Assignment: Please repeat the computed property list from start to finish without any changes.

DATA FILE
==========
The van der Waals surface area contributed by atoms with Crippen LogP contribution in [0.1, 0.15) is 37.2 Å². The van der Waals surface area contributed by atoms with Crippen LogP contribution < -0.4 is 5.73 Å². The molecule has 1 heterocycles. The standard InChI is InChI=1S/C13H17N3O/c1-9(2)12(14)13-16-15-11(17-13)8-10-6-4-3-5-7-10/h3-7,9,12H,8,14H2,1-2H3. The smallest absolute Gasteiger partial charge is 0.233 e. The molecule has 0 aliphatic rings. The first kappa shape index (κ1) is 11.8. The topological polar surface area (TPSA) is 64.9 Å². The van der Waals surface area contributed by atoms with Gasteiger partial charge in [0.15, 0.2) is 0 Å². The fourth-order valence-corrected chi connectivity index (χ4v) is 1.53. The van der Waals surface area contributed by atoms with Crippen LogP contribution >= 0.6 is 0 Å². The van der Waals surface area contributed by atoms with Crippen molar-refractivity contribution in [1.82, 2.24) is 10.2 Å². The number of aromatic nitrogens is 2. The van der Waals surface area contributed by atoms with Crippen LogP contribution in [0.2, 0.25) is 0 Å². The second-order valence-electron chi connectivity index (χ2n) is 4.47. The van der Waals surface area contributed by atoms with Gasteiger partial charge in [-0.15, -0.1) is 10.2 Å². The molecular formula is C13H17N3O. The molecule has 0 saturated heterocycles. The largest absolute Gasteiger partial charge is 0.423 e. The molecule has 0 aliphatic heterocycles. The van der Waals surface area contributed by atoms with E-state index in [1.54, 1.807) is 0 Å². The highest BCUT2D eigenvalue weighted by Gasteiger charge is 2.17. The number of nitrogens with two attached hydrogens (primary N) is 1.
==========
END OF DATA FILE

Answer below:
The van der Waals surface area contributed by atoms with Crippen LogP contribution in [0.1, 0.15) is 37.2 Å². The van der Waals surface area contributed by atoms with Crippen LogP contribution < -0.4 is 5.73 Å². The molecule has 1 heterocycles. The standard InChI is InChI=1S/C13H17N3O/c1-9(2)12(14)13-16-15-11(17-13)8-10-6-4-3-5-7-10/h3-7,9,12H,8,14H2,1-2H3. The smallest absolute Gasteiger partial charge is 0.233 e. The molecule has 0 aliphatic rings. The first kappa shape index (κ1) is 11.8. The topological polar surface area (TPSA) is 64.9 Å². The van der Waals surface area contributed by atoms with Gasteiger partial charge in [0.15, 0.2) is 0 Å². The fourth-order valence-corrected chi connectivity index (χ4v) is 1.53. The van der Waals surface area contributed by atoms with Crippen LogP contribution >= 0.6 is 0 Å². The van der Waals surface area contributed by atoms with Crippen molar-refractivity contribution in [1.82, 2.24) is 10.2 Å². The number of aromatic nitrogens is 2. The van der Waals surface area contributed by atoms with Crippen LogP contribution in [0.2, 0.25) is 0 Å². The second-order valence-electron chi connectivity index (χ2n) is 4.47. The van der Waals surface area contributed by atoms with Gasteiger partial charge in [-0.15, -0.1) is 10.2 Å². The molecular formula is C13H17N3O. The molecule has 0 saturated heterocycles. The largest absolute Gasteiger partial charge is 0.423 e. The molecule has 0 aliphatic heterocycles. The van der Waals surface area contributed by atoms with E-state index in [1.54, 1.807) is 0 Å². The highest BCUT2D eigenvalue weighted by Gasteiger charge is 2.17. The number of nitrogens with two attached hydrogens (primary N) is 1.